But as Leishman acknowledged, he likely can’t count on a stumble from Wise to help finish off a wire-to-wire victory. As the youngest player to make the cut this week, Wise is facing a challenge of taking down a top-ranked Aussie for the second time in as many starts.

While he came up short at the Wells Fargo Championship, tying for second behind Jason Day, he remains supremely confident that he can put those hard-earned lessons to use this time around.

“I feel like it’s a great opportunity,” Wise said. “It will obviously be a huge day for me. I feel like having one go at it already, I’m a little more confident going into it this time.”

Even among the landscape of the Tour’s promising next wave, Wise stands out as a particularly young gun. Still only 21, he could feasibly be heading to Karsten Creek next week with his Oregon Duck teammates to close out his senior season with another NCAA championship appearance.

But Wise turned pro after winning the NCAA individual title as a sophomore, and he steadily worked his way through the professional ranks: first a win on the Mackenzie Tour in Canada, then one last summer on the Web.com Tour.

Now he’s poised to turn what he described as a “lackluster” season before his Quail Hollow runner-up into one that defies even his own expectations.

“Absolutely, I am way ahead of the curve. It’s pretty hard to do what I’ve done at such a young age. Only a few have done it,” Wise said. “I feel like I’m getting some great experience for a kid this young. It’s only going to serve me well down the road.”

An unpredictable Coore-Crenshaw layout will have one more day to star, and outside of Wise the top six names on the leaderboard have at least one Tour win to their credit. But after the two men traded punches on a firm and fast afternoon, it sure feels like the final round is shaping up to offer more of the same.

For Leishman, it’s a chance to add another notch to some quickly expanding credentials; for Wise, it’s an opportunity to win on the one level he has yet to do so.

“It’s golf, at the end of the day. If you play better than everyone else, you’re going to win,” Wise said. “That’s why I play it. That’s why I love this sport, and tomorrow is nothing different.”

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5 thoughts from NCAA Women's Championship Day 2

By Ryan LavnerMay 19, 2018, 11:35 pm

The field is almost halfway through stroke-play qualifying at the NCAA Women’s Championship. Here are some thoughts on the first two days at Karsten Creek:

1. UCLA is on a mission. Just a year ago, the Bruins were headed home from regionals after becoming the first No. 1 seed that failed to advance out of the qualifying tournament. This year, with the core of the team still mostly intact, the Bruins have opened up a five-shot lead on top-ranked Alabama and a comfortable 16-shot cushion over Southern Cal in third place. On one of the most difficult college courses in the country, UCLA has received contributions from all four of its usual counters – standout Lilia Vu shot 68 on Saturday, while Mariel Galdiano posted a 69. Freshman Patty Tavatanakit and junior Bethany Wu also broke par. This is a strong, deep lineup that will pose issues for teams not just in stroke-play qualifying, but also the head-to-head, match-play bracket.

2. What happened to Arkansas? Riding high off their first SEC Championship and a dominant regional performance, the Razorbacks were considered one of the top threats to win the national title. But entering Sunday’s third round of stroke play, they need to hold it together just to ensure they make the top-15 cut. Arkansas is 32 over par through two rounds. The Razorbacks had shot in the 300s just once this season in the play-five, count-four format. Here at Karsten Creek, they’ve now done so in consecutive rounds.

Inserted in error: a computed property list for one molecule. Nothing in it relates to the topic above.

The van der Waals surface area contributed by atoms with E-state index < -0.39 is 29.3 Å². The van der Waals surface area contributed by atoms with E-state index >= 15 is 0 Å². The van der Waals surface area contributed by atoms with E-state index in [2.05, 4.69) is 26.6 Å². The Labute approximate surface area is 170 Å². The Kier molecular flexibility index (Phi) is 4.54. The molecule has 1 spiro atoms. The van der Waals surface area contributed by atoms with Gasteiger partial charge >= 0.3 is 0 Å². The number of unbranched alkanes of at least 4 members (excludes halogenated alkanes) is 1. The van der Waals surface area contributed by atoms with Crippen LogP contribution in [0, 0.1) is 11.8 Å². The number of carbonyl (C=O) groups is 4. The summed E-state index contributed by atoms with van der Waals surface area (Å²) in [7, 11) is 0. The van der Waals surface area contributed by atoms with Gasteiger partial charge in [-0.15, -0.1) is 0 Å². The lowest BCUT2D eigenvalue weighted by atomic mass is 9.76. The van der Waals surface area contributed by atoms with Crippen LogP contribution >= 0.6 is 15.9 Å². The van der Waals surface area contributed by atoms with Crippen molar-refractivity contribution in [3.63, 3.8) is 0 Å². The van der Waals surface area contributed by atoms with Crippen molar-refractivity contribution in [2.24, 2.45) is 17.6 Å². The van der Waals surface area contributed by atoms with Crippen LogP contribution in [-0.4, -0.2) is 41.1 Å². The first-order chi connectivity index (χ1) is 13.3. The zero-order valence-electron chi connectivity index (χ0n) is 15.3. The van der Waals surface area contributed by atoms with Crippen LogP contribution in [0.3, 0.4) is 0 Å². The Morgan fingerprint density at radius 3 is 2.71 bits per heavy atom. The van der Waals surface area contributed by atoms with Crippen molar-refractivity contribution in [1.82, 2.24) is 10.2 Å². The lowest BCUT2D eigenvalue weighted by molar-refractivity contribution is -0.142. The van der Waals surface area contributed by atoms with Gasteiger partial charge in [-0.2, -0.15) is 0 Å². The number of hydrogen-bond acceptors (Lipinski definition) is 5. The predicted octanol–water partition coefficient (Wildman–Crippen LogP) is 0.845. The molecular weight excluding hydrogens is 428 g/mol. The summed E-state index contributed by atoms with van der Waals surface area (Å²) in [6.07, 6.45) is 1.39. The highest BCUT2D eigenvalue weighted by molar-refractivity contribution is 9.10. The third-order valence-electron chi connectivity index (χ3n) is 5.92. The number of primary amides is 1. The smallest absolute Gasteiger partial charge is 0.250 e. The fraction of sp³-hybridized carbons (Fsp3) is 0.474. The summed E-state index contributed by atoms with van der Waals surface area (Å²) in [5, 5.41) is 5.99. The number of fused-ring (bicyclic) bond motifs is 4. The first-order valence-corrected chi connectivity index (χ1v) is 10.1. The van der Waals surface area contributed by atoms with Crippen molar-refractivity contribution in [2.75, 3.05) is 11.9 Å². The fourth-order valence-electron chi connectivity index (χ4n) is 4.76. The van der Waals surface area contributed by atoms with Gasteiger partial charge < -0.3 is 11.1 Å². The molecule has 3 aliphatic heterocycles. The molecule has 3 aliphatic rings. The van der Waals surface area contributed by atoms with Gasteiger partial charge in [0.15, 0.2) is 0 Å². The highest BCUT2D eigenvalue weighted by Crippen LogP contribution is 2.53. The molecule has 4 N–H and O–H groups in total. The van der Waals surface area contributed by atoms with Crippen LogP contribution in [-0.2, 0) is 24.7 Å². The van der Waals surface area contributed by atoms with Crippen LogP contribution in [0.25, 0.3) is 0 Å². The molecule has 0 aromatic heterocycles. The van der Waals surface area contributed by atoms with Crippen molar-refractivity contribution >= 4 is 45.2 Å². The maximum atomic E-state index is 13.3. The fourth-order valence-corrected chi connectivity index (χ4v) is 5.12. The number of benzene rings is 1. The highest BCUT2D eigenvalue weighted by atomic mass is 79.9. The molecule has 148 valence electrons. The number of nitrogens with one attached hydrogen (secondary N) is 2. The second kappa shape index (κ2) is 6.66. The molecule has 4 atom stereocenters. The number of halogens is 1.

NCAA Women’s DI Championship: Team scoring

NCAA Women’s DI Championship: Individual scoring


3. The Player of the Year race is heating up. With a decent showing at nationals, Arkansas’ Maria Fassi should have been able to wrap up the Annika Award, given annually to the top player in the country. She has six individual titles, plays a difficult schedule and is well-liked among her peers. But through two rounds she’s a whopping 15 over par while spraying it all over the map. If the Razorbacks don’t survive the 54-hole cut, neither will Fassi. That’d open the door for another player to steal the votes, whether it’s UCLA’s Vu or Wake Forest’s Jennifer Kupcho. There’s a lot still to be decided.

4. Stanford has steadied itself. One of the biggest surprises on Day 1 was the horrendous start by the Cardinal, one of just two teams to advance to match play each of the three years it’s been used to determine a national champion. They were 19 over for their first nine holes Friday, but instead of a blowup round that cost them a shot at the title, they’ve found a way to hang tough. Stanford has been just 4 over par over its last 27 holes. Andrea Lee made only one bogey during her second-round 69, Albane Valenzuela eagled the 18th hole for a 73 and senior leader Shannon Aubert – who has been a part of each postseason push – carded a 74. And so, even with its early struggles, coach Anne Walker once again has Stanford in position to reach match play.

5. Karsten Creek is identifying the best teams. The top teams in the country want a difficult host venue for NCAAs – it helps separate the field and draws an unmistakable line between the contenders and pretenders. Only one team (UCLA) is under par after 36 holes. Fewer than a dozen players are under par individually. The dearth of low scores might not be the greatest advertisement for how talented these players are, but the cream has still risen to the top so far: Five top-10 teams currently sit inside the top 7 on the leaderboard (and that doesn’t even include last year’s NCAA runner-up Northwestern). This is all any coach wants, even if the scores aren’t pretty.

Quick hits: Cheyenne Knight, part of Alabama’s vaunted 1-2-3 punch along with Lauren Stephenson and Kristen Gillman, shot rounds of 70-69 to figure in the mix for individual honors. The junior will turn pro after nationals. …  Arizona’s Bianca Pagdanganan made a hole-in-one on the 11th hole Saturday en route to a 68 that tied the low round of the day. She’s at 5-under 139, same as Knight. ... Defending champion Arizona State, which lost star Linnea Strom to the pro ranks at the halfway point of the season, is 35 over par after two rounds. … Play was delayed for nearly an hour and a half Saturday because of inclement weather.